Now that my eyes have been open to this new world I have found many ways to enjoy the sport. We have French doors in our bedroom and from my bed I can see blue jays, woodpeckers with their crimson bonnets, crows, hummingbirds and once in a while a tiny mouse darting out from under the ivy.

This past week Jonathan had an insightful essay in the on-line New Yorker. It was all about climate change and the trouble ahead. The challenges we will experience over the next few decades will have a profound impact on everyone and everything. It is depressing and yet in some ways hopeful. While we most likely won't be able to clean up the mess we have made, there are actions we can take to provide support to organizations as well as individuals who are determined to help us navigate this next chapter in our existence. But man, it is a heavy read. Thoughtful, accurate I am afraid, and honest.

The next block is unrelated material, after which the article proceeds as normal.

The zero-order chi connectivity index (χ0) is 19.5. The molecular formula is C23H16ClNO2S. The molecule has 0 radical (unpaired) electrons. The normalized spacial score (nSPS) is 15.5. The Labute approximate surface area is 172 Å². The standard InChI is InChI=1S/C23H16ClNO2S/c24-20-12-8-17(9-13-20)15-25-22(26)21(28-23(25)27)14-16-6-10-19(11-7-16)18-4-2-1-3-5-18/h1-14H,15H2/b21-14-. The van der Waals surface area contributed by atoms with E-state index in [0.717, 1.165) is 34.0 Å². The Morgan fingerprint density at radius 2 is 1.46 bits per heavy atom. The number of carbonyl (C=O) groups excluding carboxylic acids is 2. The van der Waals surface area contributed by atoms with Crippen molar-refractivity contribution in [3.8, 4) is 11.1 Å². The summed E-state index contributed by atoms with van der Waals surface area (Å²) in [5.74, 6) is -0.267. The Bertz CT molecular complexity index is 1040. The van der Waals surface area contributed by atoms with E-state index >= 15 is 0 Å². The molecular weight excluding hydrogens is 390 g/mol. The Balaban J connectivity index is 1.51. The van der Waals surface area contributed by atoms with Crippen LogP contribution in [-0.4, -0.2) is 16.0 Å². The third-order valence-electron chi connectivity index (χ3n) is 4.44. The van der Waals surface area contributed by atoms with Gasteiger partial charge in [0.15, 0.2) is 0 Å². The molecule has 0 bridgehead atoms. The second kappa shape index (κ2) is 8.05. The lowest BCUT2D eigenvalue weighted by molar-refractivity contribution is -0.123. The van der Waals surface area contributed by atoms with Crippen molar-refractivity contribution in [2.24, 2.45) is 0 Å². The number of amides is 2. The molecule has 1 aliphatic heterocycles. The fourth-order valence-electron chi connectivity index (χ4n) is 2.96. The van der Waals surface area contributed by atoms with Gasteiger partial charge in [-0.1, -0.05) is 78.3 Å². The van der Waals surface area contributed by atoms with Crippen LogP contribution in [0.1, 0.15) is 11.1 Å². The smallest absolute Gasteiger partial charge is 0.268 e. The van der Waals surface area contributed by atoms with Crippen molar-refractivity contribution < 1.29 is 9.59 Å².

Get ready. Climate change is here and not going away.

After reading the article I emailed J.F. and thanked him. Then poured a shot of tequila into a glass of grapefruit juice with lots of ice, grabbed my binoculars and went out into the back yard and thrilled at the falcon perched in the top of an old redwood, happy to be here in this moment, in this time.

To read Jonathan Franzen's article click the link below.

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It's a Man's World Darlin"

It's a Man's World, Darlin"


Well, I suppose there are those who might say I asked for it. Dressed in a thin cotton gown and nothing else. Greeting the two men with a smile when they entered the room. Plus, I was obviously woozy. And again, that smile.